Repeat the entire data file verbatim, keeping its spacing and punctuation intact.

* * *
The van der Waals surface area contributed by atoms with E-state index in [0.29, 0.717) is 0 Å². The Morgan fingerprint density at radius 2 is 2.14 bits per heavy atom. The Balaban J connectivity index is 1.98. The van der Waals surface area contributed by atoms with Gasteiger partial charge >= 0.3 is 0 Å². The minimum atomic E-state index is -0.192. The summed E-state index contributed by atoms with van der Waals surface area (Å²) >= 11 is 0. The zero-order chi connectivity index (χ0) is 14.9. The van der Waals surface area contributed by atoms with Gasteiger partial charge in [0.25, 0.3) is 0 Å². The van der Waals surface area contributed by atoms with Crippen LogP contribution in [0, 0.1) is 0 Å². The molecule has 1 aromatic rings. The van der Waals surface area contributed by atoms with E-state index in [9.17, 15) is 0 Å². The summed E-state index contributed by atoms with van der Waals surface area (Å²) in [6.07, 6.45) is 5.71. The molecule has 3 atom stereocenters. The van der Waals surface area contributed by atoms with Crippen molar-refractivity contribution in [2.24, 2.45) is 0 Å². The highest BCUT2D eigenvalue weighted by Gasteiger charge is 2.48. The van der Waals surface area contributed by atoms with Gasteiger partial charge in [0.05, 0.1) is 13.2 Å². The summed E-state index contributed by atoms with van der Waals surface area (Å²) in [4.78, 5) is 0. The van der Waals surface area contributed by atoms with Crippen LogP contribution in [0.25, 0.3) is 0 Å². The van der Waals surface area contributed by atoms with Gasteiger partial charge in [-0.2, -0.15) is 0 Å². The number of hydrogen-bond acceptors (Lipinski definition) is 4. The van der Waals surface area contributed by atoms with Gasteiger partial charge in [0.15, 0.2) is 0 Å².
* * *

The van der Waals surface area contributed by atoms with E-state index in [0.29, 0.717) is 0 Å². The Morgan fingerprint density at radius 2 is 2.14 bits per heavy atom. The Balaban J connectivity index is 1.98. The van der Waals surface area contributed by atoms with Gasteiger partial charge >= 0.3 is 0 Å². The minimum atomic E-state index is -0.192. The summed E-state index contributed by atoms with van der Waals surface area (Å²) >= 11 is 0. The zero-order chi connectivity index (χ0) is 14.9. The van der Waals surface area contributed by atoms with Gasteiger partial charge in [0.25, 0.3) is 0 Å². The van der Waals surface area contributed by atoms with Crippen LogP contribution in [0, 0.1) is 0 Å². The molecule has 1 aromatic rings. The van der Waals surface area contributed by atoms with E-state index in [9.17, 15) is 0 Å². The summed E-state index contributed by atoms with van der Waals surface area (Å²) in [6.07, 6.45) is 5.71. The molecule has 3 atom stereocenters. The van der Waals surface area contributed by atoms with Crippen molar-refractivity contribution in [2.24, 2.45) is 0 Å². The highest BCUT2D eigenvalue weighted by Gasteiger charge is 2.48. The van der Waals surface area contributed by atoms with Gasteiger partial charge in [0.05, 0.1) is 13.2 Å². The summed E-state index contributed by atoms with van der Waals surface area (Å²) in [4.78, 5) is 0. The van der Waals surface area contributed by atoms with Crippen LogP contribution in [0.25, 0.3) is 0 Å². The van der Waals surface area contributed by atoms with Gasteiger partial charge in [-0.2, -0.15) is 0 Å². The number of hydrogen-bond acceptors (Lipinski definition) is 4. The van der Waals surface area contributed by atoms with Gasteiger partial charge in [0.15, 0.2) is 0 Å².